Organizing A Causal Argument

Organizational Structure A: Multiple Causes

I. Introduce the issue and state your claim.

  • Engage reader's interest in the problem you have identified and establish that it is a problem.
  • Show what's at stake — make your reader care about it.
  • State your claim.

II. State the causes of this problem and support your analysis.

  • Describe the first possible cause or consequence and explain your reasoning.
  • Continue with the rest of your causes or consequences.
  • Arrange causes or consequences in increasing order of importance or significance.

III. Respond to possible objections to your argument.

  • Anticipate and summarize possible objections.
  • Respond through rebuttal, concession, or the concession and refutation format (this is true for x, but it is wrong to think this because y)

IV. Conclude.

  • Sum up your argument.
  • Provide a clear description of what's at stake.
  • End with something memorable.

Remember, each section will involve multiple paragraphs. Also, remember to always begin and end with your strongest points — bury the weak stuff in the middle.


Organizational Structure B: Everyone else is wrong, otherwise known as the Surprising Cause

I. Introduce the issue and state your claim.

  • Engage reader's interest in the problem you have identified and establish that it is, in fact, a problem.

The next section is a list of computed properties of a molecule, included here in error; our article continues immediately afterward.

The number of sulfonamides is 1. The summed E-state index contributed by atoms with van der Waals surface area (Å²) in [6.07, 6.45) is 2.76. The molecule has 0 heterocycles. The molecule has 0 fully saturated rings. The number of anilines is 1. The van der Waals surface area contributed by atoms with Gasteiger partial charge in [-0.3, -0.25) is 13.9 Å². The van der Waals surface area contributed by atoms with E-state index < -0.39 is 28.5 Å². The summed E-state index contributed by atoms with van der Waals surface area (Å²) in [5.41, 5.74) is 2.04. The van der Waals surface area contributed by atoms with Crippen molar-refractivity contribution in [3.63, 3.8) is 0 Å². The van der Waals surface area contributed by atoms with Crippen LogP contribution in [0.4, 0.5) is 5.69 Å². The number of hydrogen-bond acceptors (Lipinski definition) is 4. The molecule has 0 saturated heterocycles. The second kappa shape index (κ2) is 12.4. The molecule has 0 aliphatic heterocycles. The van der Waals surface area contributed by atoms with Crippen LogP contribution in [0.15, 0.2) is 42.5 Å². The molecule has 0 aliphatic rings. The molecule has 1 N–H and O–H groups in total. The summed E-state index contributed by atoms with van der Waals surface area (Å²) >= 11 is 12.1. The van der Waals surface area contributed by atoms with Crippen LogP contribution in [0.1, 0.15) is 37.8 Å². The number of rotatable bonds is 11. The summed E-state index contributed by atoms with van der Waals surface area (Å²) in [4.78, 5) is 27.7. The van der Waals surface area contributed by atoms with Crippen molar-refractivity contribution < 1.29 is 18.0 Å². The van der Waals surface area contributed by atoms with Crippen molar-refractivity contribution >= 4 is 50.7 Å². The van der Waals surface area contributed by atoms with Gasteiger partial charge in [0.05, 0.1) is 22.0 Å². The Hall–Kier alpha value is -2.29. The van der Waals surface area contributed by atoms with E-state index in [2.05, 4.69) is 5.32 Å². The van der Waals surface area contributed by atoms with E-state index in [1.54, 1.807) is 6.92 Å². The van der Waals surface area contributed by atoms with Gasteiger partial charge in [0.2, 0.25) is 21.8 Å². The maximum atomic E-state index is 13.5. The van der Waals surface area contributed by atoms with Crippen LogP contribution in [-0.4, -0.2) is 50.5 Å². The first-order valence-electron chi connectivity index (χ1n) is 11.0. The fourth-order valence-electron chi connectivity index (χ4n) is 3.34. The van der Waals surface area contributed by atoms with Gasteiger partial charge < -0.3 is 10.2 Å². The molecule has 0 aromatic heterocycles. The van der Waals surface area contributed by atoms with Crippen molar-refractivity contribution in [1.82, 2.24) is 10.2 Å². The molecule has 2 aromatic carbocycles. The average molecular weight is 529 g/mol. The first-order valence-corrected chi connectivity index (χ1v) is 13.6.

• Show what's at stake — make us care about it.
  • State your claim.

II. Reject commonly assumed causes or consequences.

  • Describe the first commonly assumed cause and explain why this is not the case.
  • Continue with the rest of your commonly assumed causes and why this assumption misses the mark.

III. Argue for your surprising cause or consequence.

  • Describe the cause or causes you have identified.
  • Explain your reasoning — support, support, support!
  • Anticipate and respond to possible objections.

IV. Conclude.

  • Sum up your argument.
  • Provide a clear description of what's at stake.
  • End with something memorable.

Remember, each section will involve multiple paragraphs. Also, remember to always begin and end with your strongest points — bury the weak stuff in the middle.

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